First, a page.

What Some Facebook Ads Actually Get Right

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I’ve spent a lot of time in this column deconstructing either bad Facebook ads, or good Facebook ads that could be made a lot better.

And I’d like to think that’s helpful, but at some point the question comes up: so are there any Facebook ads you like?

And in answer, I’m showcasing three ads that I’ve come across which I think do a fine job of capturing the viewers attention and effectively influencing them.

This ad from Samsung Mobile is a perfect match to their recent campaign to displace the iPhone as the “cool” phone of choice.

samsung

The more you see your friends and colleagues liking and adopting Samsung phones — especially ones that you know are Apple Computer users — the more you’re willing to consider looking at a Samsung phone yourself, and this ad perfectly captures the social nature of Facebook for helping that process along.

Nicely done, Samsung.

This Jacob’s Creek ad does a lot of things right.

wine

Granted, the copy could use some major improvements, but here’s what I DO like about the ad:

First, the color of the image makes for a bold, attention-grabbing ad.

Second, the use of text within the ad is often a winning technique, and this ad does it brilliantly. Questions are known attention-getters, and really, who doesn’t like wine?

Well, some people might not like it, but then, those people definitely aren’t Jacob’s Creek customers, are they?

Do I think they’re going to get a bunch of people to “Like” their ad/brand? Not sure. 100K Likes doesn’t seem like too many in a nation of around 80 million wine drinkers. But I do think that the ad will build some brand familiarity, which can certainly help tip the odds in favor of someone deciding to try a bottle the next time they see the label while passing through the grocery store’s wine aisle.

OK, like many people, I find the “____ is Dead” headline formula annoying. Partly because it’s overused, but mostly because it’s usually a flat-out lie — whatever they say is dead is always alive and kicking. Blogging isn’t dead. Social Media isn’t dead. TV advertising isn’t dead, etc.

But here’s the thing — the technique is used because it works! And this ad milks that to maximum effect by using the very effective text-as-image technique to make a stop-you-in-your-tracks statement.

seo

And they further the effect by using an attention-grabbing lime green for “SEO.”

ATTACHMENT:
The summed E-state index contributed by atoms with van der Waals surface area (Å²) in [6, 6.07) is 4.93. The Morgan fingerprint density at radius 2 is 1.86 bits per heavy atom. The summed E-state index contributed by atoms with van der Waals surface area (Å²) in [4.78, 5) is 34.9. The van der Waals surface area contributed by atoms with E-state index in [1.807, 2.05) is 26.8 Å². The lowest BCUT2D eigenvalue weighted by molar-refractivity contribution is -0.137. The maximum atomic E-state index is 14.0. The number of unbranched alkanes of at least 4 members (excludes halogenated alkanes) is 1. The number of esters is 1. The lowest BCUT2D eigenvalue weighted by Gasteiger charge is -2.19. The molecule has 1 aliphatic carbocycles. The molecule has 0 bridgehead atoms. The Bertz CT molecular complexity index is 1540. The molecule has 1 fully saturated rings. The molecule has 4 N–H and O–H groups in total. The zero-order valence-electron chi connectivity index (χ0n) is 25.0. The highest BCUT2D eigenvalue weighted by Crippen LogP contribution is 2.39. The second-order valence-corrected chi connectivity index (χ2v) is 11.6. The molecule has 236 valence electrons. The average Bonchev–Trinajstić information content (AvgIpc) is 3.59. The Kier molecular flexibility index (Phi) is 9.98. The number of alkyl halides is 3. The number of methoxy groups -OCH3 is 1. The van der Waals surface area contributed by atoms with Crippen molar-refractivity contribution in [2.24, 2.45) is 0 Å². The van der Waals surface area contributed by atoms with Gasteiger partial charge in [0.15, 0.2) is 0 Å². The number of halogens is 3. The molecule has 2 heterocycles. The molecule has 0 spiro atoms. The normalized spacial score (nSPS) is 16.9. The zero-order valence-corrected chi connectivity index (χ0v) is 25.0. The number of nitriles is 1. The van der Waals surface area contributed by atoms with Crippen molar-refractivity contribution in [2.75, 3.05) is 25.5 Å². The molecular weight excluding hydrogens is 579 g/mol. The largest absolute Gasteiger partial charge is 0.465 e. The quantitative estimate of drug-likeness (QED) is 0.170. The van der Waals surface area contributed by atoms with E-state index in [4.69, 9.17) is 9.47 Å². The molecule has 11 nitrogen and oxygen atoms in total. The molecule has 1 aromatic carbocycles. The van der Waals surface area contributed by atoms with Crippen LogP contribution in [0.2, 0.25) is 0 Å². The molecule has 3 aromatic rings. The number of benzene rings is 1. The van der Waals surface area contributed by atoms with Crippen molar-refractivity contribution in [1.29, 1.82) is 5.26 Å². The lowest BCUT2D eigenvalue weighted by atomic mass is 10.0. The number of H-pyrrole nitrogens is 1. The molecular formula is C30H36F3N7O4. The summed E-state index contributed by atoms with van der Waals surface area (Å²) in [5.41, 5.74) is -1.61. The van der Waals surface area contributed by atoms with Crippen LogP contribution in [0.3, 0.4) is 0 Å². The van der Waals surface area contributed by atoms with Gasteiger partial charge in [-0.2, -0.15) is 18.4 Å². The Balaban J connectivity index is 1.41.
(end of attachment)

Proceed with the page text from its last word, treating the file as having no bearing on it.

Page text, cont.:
And, really, I think they are right in the fact that the days of “tricking Google” as part of your SEO strategy are more or less coming to an end, and they make that point clear in their body copy. Nice ad with a great closing Call-to-Action.

And there you have it, three well-done ads.

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  • http://www.eseoservice.com/seo-services.html SEO Services

    Little tricky…but good though

  • gregcooper

    Don’t the last two ads go against Facebook’s 20% text rule?

    “D. Images

    Ads and sponsored stories in News Feed may not include images comprised of more than 20% text.”

    https://www.facebook.com/ad_guidelines.php

    • JeffSexton

      Well, they would seem to, but it would also seem that they got apprroved anyway, as these are actual, running ads. My advice is the same as it was for “non-existent functionality” (images of video play buttons and interactive buttons/hyperlinks) — push the envelope as much as you can. Keep in mind that all FB ads are reviewed by individual FB employees, with a healthy subjective component to the review process. In other words, as long as your ad is otherwise respectable, you can probably get away with more than you think, more times than you’d imagine.

      • gregcooper

        Oh definitely. We always do try to push that rule.

        I also found this: https://www.facebook.com/help/468870969814641/

        Based on the wording there, the rule only applies if the ad is in the newsfeed. So I guess these ads are ok as long as they only appear in the right column.